The desire for social interaction activates the brain like a craving for food •


The desire for social interaction triggers the same neural activity as a desire to eat, according to researchers at the Massachusetts Institute of Technology. The study found that after a single day of isolation, the sight of a fun social interaction stimulates the same region of the brain that is activated when you are hungry and see a picture of food.

“People who are forced to be isolated crave social interactions the same way a hungry person craves food,” said Professor Rebecca Saxe, lead author of the study. “Our finding fits the intuitive idea that positive social interactions are a basic human need, and acute loneliness is an aversive state that motivates people to fix what is lacking, such as hunger.”

The investigation was conducted before the COVID-19 pandemic in 2018 and 2019. The study is part of a larger research program focused on how social stress can affect behavior.

In 2016, a previous MIT study identified a cluster of neurons in the brains of mice that represented feelings of loneliness and triggered the desire for social interaction after isolation.

“We wanted to see if we could experimentally induce a certain type of social stress, where we would have control over what social stress was,” Prof Saxe said. “It’s a stronger social isolation intervention than anyone has tried before.”

For the current study, participants were confined to a windowless room on the MIT campus for 10 hours where they were not allowed to use their phones except to contact researchers.

“We used a whole bunch of interventions to make sure it would be really weird, different and isolated,” Prof Saxe said. “They had to let us know when they were going to the bathroom so that we could make sure they were empty. We delivered food to the door then texted them when she was there so they could pick her up. They really weren’t allowed to see people.

Prior to the trial, participants were trained on how to enter an MRI machine so that they could do so after 10 hours of isolation.

“Normally getting someone into an MRI machine is actually a really social process. We engage in all kinds of social interactions to make sure people understand what we ask of them, that they feel safe, that they know we are there, ”explained Prof Saxe. “In this case, the subjects had to do everything on their own, while the researcher, who was dressed and masked, remained silent and watched.”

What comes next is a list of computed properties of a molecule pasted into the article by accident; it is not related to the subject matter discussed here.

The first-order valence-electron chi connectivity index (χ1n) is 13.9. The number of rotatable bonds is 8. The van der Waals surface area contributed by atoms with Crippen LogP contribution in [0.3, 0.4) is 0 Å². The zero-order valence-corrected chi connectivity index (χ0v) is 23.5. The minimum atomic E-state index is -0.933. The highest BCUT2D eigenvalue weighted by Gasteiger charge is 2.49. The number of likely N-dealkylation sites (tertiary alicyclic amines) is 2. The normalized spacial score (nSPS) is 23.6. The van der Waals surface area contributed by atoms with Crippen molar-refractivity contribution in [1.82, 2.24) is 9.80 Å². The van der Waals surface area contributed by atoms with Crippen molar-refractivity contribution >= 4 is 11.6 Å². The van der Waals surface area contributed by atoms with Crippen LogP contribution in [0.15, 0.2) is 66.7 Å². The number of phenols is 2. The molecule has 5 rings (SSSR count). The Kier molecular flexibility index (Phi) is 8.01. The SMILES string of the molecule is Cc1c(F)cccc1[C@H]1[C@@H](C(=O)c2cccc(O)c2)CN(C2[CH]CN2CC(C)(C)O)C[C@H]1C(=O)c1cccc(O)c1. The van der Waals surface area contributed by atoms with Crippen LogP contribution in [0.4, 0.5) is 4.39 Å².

In a separate phase of the trial, participants fasted for 10 hours and experts performed brain scans immediately after. All scans were performed while individuals viewed images of food, flowers, or people interacting and socializing.

The scan focused on a part of the brain called the substantia nigra, a tiny structure in the midbrain that was previously linked to cravings for food and drugs. As the researchers predicted, when socially isolated subjects saw photos of people enjoying social interactions, the “signals of envy” were produced in their substantia nigra. The extent of activity in this region of the brain was found to correlate with how patients rated their cravings for food or social interaction.

Moreover, the strength of the desire for social interaction depended on the social habits of an individual. Those who reported being isolated or alone in the months leading up to the study showed lower cravings for social interaction.

“For people who reported that their lives were really filled with satisfying social interactions, this intervention had a greater effect on their brains and on their self-evaluations,” said Prof Saxe. She said that based on their findings, researchers can now try to answer many more questions, such as how social isolation affects behavior and motivation.

The study is published in the journal Neuroscience of nature.

Through Chrissy sexton, Editor-in-chief

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